New figures show that US house prices have recorded their smallest annual increase in nearly four years.
According to the latest CoreLogic data, while US house prices still logged a 5.1 per cent annual gain in November, this was the smallest recorded annual increase since August 2015.
North Dakota was the only state to show a year-over-year decline in prices during November, while Idaho and Nevada were the only two states to record double-digit growth in the same period.
According to the CoreLogic data, a rise in mortgage rates is the key factor to the slowing price growth.
“The rise in mortgage rates has dampened buyer demand and slowed home-price growth,” said Dr Frank Nothaft, a chief economist for CoreLogic. “Interest rates for new 30-year fixed-rate loans averaged 4.9 per cent during November – the highest monthly average since February 2011. These higher rates and home prices have reduced buyer affordability. Home sellers are responding by lowering their asking price, which is reflected in the slowing growth of the CoreLogic Home Price Index.”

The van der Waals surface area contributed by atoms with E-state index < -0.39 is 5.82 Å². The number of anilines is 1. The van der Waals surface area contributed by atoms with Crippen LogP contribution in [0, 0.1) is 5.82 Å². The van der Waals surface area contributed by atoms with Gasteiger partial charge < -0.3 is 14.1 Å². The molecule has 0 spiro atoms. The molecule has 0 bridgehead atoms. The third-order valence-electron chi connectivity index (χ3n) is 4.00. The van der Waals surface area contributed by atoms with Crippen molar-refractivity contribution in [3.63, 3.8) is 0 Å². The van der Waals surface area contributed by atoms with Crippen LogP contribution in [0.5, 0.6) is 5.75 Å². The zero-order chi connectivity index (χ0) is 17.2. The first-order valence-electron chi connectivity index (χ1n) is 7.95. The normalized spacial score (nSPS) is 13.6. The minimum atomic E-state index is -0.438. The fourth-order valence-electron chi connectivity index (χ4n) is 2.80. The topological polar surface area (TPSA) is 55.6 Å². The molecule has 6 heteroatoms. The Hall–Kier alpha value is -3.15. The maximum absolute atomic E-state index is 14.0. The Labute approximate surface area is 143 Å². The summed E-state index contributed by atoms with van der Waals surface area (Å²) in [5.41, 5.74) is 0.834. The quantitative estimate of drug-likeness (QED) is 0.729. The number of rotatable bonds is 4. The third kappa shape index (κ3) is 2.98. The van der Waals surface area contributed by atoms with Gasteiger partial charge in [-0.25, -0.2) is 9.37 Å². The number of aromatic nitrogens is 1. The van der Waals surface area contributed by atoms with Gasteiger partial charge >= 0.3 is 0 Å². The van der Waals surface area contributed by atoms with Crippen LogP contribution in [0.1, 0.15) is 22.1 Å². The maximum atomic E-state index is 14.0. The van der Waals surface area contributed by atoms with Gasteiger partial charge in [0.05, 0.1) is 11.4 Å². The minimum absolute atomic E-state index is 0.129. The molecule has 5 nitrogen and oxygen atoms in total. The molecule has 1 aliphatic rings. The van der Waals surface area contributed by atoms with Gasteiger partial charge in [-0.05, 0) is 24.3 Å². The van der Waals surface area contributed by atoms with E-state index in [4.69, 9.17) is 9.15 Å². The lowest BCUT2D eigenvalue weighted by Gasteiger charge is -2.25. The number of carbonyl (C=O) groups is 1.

It is a trend that looks set to continue. The CoreLogic House Price Index Forecast indicates home prices will increase by 4.8 per cent on a year-over-year basis from November 2018 to November 2019. On a month-over-month basis, home prices are expected to decrease by 0.8 percent from November to December 2018.
This could mean that the US property market actually becomes a buyer’s market in 2019, as sellers are forced to drop asking prices in a bid to make a sale.
At Present, the CoreLogic data found that when looking at only the top 50 markets based on housing stock, 44 per cent were overvalued, 18 per cent were undervalued and 38 percent were at value. The analysis defines an overvalued housing market as one in which home prices are at least 10 per cent above the long-term, sustainable level. An undervalued housing market is one in which home prices are at least 10 per cent below the sustainable level.
Article published 17th January 2019